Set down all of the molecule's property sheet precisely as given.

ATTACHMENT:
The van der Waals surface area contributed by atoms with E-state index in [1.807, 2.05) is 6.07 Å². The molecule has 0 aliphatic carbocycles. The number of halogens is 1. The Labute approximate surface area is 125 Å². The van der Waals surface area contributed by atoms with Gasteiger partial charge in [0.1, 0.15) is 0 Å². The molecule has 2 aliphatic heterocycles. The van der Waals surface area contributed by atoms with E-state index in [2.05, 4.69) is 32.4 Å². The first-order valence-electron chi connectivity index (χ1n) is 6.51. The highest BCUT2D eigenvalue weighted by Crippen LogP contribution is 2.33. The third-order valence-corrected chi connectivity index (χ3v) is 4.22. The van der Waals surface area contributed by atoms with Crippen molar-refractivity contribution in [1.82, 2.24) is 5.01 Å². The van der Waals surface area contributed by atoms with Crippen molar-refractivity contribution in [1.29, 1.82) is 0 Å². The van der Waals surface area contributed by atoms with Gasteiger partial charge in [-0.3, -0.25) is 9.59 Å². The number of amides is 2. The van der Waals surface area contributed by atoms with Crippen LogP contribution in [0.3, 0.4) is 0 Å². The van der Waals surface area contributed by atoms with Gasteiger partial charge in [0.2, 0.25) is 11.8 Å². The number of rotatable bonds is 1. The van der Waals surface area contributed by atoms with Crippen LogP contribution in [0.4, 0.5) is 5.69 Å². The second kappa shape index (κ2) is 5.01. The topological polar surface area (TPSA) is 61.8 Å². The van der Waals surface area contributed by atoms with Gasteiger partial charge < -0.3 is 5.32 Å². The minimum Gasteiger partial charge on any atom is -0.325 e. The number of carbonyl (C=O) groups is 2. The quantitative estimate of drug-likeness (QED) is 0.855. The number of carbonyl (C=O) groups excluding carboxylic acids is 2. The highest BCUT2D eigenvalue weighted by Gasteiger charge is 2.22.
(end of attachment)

The van der Waals surface area contributed by atoms with E-state index in [1.807, 2.05) is 6.07 Å². The molecule has 0 aliphatic carbocycles. The number of halogens is 1. The Labute approximate surface area is 125 Å². The van der Waals surface area contributed by atoms with Gasteiger partial charge in [0.1, 0.15) is 0 Å². The molecule has 2 aliphatic heterocycles. The van der Waals surface area contributed by atoms with E-state index in [2.05, 4.69) is 32.4 Å². The first-order valence-electron chi connectivity index (χ1n) is 6.51. The highest BCUT2D eigenvalue weighted by Crippen LogP contribution is 2.33. The third-order valence-corrected chi connectivity index (χ3v) is 4.22. The van der Waals surface area contributed by atoms with Crippen molar-refractivity contribution in [1.82, 2.24) is 5.01 Å². The van der Waals surface area contributed by atoms with Crippen molar-refractivity contribution in [1.29, 1.82) is 0 Å². The van der Waals surface area contributed by atoms with Gasteiger partial charge in [-0.3, -0.25) is 9.59 Å². The number of amides is 2. The van der Waals surface area contributed by atoms with Crippen LogP contribution in [0.3, 0.4) is 0 Å². The van der Waals surface area contributed by atoms with Gasteiger partial charge in [0.2, 0.25) is 11.8 Å². The number of rotatable bonds is 1. The van der Waals surface area contributed by atoms with Crippen LogP contribution in [0.4, 0.5) is 5.69 Å². The second kappa shape index (κ2) is 5.01. The topological polar surface area (TPSA) is 61.8 Å². The van der Waals surface area contributed by atoms with Gasteiger partial charge < -0.3 is 5.32 Å². The minimum Gasteiger partial charge on any atom is -0.325 e. The number of carbonyl (C=O) groups is 2. The quantitative estimate of drug-likeness (QED) is 0.855. The number of carbonyl (C=O) groups excluding carboxylic acids is 2. The highest BCUT2D eigenvalue weighted by Gasteiger charge is 2.22.